PhD student in Neuroscience
Award-winning publication: Attentional Filtering of Visual Information by Neuronal Ensembles in the Primate Lateral Prefrontal Cortex
Published in: Neuron, 01-2015
"Because the brain cannot efficiently process all of the sensory information it receives every second, it relies on the attentional filtering process, which ensures that only input relevant to the task at hand is relayed for advanced cognitive processing. While studies in monkeys revealed that a single neuron can modulate its activity based on the attentional focus, researchers could not explain how the brain selects information within a period of time consistent with the animal's dynamic behaviour. By simultaneously recording the activity of a neural ensemble rather than a single neuron, we demonstrated that a network of neurons in the dorsolateral prefrontal cortex carries out the attention filtering process with a resolution of approximately one millisecond. We were also able to control the quality of the attentional filtering process by modulating the level of interaction within the neural ensemble."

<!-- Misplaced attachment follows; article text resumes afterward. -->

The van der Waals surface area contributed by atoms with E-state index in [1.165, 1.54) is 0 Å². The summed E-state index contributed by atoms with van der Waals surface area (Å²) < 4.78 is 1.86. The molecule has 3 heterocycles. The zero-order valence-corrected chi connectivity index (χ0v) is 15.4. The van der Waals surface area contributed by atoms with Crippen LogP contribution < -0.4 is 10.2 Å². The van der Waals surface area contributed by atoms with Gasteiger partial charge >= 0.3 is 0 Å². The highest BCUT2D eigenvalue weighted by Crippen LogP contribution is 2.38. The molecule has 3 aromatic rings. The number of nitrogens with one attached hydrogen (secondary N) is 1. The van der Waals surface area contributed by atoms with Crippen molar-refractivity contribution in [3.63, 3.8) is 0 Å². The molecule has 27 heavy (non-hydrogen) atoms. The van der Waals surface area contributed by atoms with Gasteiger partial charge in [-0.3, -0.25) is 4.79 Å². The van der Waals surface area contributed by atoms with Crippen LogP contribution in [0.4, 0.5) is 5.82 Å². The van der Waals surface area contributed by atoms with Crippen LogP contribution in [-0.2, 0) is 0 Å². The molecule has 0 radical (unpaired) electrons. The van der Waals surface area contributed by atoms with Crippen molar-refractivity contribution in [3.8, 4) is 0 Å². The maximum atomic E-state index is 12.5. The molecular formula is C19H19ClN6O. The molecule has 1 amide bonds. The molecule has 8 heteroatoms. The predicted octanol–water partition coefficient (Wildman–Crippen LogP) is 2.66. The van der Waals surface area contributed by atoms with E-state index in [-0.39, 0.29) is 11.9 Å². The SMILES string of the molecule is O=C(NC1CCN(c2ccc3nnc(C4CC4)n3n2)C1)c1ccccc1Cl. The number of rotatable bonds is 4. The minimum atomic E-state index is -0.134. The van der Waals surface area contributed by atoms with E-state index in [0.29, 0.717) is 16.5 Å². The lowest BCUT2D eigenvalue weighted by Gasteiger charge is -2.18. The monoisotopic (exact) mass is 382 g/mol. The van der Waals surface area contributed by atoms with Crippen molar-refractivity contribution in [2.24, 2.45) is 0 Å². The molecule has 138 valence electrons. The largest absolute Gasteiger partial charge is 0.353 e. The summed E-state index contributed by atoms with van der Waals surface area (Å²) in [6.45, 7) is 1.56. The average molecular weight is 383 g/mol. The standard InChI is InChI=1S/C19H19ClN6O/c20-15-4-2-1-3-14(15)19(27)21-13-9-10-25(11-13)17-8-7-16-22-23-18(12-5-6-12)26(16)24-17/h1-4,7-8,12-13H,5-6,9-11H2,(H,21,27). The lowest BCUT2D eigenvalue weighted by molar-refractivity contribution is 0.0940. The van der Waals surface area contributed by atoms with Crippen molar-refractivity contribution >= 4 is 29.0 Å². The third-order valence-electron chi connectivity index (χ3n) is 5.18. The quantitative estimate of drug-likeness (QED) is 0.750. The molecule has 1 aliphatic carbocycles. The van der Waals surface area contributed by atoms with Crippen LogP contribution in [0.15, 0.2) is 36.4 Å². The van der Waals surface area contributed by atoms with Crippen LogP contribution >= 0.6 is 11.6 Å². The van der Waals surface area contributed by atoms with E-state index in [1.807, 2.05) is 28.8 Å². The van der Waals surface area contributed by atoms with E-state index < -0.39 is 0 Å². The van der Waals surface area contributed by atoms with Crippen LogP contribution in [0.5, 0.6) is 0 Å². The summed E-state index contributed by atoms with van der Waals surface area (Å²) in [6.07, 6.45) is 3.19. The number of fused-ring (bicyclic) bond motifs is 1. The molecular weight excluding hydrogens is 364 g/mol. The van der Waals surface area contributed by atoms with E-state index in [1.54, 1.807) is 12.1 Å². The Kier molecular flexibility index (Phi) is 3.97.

Sébastien Tremblay's research significantly advances the understanding of the biological foundations of the attentional filtering process, which fails in certain individuals and specifically in children with attention deficit disorder with or without hyperactivity. The potential to enhance the attentional filtering process undertaken by the neural ensembles paves the way for possible therapeutic interventions to increase the attentional abilities of clinical populations. In addition, decoding the attentional focus in an ecologically valid timeframe enables the use of brain-machine interface technologies, which could help patients suffering from motor dysfunctions use their brain to take control of objects in their environment (e.g. a robotic prosthesis or computer).